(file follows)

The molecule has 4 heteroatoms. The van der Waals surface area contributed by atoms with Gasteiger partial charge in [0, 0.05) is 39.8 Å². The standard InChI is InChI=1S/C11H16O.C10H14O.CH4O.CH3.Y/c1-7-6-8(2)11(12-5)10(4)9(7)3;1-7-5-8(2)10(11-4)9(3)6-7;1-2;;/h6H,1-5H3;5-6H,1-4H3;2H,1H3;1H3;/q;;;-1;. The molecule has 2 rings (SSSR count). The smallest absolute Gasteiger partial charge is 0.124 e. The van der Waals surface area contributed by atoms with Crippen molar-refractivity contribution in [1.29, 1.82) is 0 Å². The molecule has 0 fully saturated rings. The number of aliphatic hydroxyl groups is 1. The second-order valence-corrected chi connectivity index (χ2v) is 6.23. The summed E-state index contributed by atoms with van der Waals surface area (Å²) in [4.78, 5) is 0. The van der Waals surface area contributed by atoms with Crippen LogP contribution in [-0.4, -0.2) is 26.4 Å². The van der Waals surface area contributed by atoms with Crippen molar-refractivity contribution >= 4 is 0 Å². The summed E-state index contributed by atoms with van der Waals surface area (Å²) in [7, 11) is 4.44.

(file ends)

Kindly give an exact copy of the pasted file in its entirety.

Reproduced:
The molecule has 4 heteroatoms. The van der Waals surface area contributed by atoms with Gasteiger partial charge in [0, 0.05) is 39.8 Å². The standard InChI is InChI=1S/C11H16O.C10H14O.CH4O.CH3.Y/c1-7-6-8(2)11(12-5)10(4)9(7)3;1-7-5-8(2)10(11-4)9(3)6-7;1-2;;/h6H,1-5H3;5-6H,1-4H3;2H,1H3;1H3;/q;;;-1;. The molecule has 2 rings (SSSR count). The smallest absolute Gasteiger partial charge is 0.124 e. The van der Waals surface area contributed by atoms with Crippen molar-refractivity contribution in [1.29, 1.82) is 0 Å². The molecule has 0 fully saturated rings. The number of aliphatic hydroxyl groups is 1. The second-order valence-corrected chi connectivity index (χ2v) is 6.23. The summed E-state index contributed by atoms with van der Waals surface area (Å²) in [4.78, 5) is 0. The van der Waals surface area contributed by atoms with Crippen LogP contribution in [-0.4, -0.2) is 26.4 Å². The van der Waals surface area contributed by atoms with Crippen molar-refractivity contribution >= 4 is 0 Å². The summed E-state index contributed by atoms with van der Waals surface area (Å²) in [7, 11) is 4.44.